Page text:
“Men all being naturally free, equal, and independent, no-one can be deprived of this freedom, etc.
and subjected to the political power of someone else, without his own consent.”
"The consent of the people…is the only lawful basis for government.” [Emphasis in original.]
“Nobody has power to subject a society to laws except with the society’s consent and by their authority.”
“The people retain a supreme power to remove or alter the legislature when they find it acting contrary to the trust that had been placed in it.”
“It is harder to get people out of their old forms of government than some writers are apt to suggest.
It is almost impossible to get them to amend the admitted faults in the system they have grown used to. And if there are any systemic defects, or less deep ones introduced by decay or by the passage of time, it’s hard to get them changed even when everyone sees that there’s an opportunity to do so.”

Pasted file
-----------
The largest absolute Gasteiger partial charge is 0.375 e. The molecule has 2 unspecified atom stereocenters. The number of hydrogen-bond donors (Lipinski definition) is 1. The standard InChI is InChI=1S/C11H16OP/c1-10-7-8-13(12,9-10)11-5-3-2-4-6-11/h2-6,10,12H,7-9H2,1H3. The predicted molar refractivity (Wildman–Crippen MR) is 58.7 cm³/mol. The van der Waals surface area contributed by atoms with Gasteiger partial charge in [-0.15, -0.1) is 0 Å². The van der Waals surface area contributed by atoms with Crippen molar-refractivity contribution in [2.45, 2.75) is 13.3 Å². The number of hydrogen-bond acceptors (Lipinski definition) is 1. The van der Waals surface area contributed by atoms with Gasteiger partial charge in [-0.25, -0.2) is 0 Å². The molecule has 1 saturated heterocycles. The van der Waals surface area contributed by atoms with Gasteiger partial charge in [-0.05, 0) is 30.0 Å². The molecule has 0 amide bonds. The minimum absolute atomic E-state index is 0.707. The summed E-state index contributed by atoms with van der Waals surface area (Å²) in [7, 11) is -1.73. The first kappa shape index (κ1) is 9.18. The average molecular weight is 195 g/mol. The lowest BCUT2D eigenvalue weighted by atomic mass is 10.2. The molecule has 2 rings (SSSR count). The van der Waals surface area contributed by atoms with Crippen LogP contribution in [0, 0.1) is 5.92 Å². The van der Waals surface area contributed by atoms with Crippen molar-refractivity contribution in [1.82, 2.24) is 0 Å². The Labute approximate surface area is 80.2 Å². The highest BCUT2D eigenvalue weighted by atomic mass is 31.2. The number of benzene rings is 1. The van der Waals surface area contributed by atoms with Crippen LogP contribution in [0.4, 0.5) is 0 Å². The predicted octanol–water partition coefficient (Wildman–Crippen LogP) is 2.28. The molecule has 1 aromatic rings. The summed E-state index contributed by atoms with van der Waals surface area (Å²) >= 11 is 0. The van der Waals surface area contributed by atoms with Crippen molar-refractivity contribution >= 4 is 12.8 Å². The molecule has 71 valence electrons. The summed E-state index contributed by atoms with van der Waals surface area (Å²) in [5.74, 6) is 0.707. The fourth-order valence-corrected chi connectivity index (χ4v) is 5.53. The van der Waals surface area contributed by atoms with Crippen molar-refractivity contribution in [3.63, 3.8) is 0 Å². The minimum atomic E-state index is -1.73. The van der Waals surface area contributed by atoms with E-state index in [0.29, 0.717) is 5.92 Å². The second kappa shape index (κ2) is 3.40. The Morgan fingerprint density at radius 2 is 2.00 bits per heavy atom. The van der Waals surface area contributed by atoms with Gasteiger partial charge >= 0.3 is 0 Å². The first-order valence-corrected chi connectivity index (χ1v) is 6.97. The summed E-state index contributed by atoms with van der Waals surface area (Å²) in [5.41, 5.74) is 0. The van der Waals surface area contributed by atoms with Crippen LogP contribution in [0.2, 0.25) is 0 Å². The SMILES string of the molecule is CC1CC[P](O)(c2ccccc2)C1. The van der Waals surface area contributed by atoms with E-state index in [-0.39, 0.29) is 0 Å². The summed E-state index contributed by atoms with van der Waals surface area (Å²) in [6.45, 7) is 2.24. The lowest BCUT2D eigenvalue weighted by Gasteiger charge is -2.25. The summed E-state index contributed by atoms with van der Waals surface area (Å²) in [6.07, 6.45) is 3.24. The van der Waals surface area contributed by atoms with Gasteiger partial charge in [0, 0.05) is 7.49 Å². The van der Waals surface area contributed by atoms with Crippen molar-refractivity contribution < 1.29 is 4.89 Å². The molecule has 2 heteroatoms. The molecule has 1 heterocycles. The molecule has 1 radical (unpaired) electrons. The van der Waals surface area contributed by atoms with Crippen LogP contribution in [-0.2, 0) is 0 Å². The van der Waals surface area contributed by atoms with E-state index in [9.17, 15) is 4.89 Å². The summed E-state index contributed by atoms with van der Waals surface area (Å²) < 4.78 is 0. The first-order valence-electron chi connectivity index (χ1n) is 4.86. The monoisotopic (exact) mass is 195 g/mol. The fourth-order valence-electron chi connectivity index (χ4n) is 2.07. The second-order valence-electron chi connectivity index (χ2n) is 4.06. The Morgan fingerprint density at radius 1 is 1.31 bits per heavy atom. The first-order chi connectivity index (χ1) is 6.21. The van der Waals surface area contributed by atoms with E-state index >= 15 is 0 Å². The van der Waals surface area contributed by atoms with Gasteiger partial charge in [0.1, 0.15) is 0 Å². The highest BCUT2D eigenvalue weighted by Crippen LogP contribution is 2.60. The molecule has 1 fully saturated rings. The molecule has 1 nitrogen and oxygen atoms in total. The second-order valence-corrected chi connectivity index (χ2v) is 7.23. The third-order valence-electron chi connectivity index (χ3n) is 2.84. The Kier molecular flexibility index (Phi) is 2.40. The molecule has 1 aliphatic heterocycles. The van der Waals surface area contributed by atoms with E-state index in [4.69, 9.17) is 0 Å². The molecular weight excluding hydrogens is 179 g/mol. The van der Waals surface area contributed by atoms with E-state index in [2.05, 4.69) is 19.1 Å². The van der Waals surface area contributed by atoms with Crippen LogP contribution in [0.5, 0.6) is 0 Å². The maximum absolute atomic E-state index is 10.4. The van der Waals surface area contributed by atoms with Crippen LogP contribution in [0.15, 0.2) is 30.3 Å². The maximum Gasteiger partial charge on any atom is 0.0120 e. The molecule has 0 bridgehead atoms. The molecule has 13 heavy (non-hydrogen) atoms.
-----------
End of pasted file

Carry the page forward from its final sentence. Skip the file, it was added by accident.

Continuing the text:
“But if a long series of abuses, lies, and tricks, all tending the same way, make the design visible to the people so that they can’t help feeling what they are oppressed by and see where they are going, it’s not surprising that they should then rouse themselves and try to put the ruling power into hands that will achieve for them the purposes for which government was at first established.” [Emphasis in original.]
“The people, who are more disposed to suffer than to right themselves by resistance, are not likely to rise up until the mischief has become general, and the wicked schemes of the rulers have become visible or their attempts have made themselves felt in the lives of the majority.”
“The people have a right to act as supreme and to continue the legislature in themselves, or to set up a new form of government, or retain the old form while placing it in new hands, as they see fit.”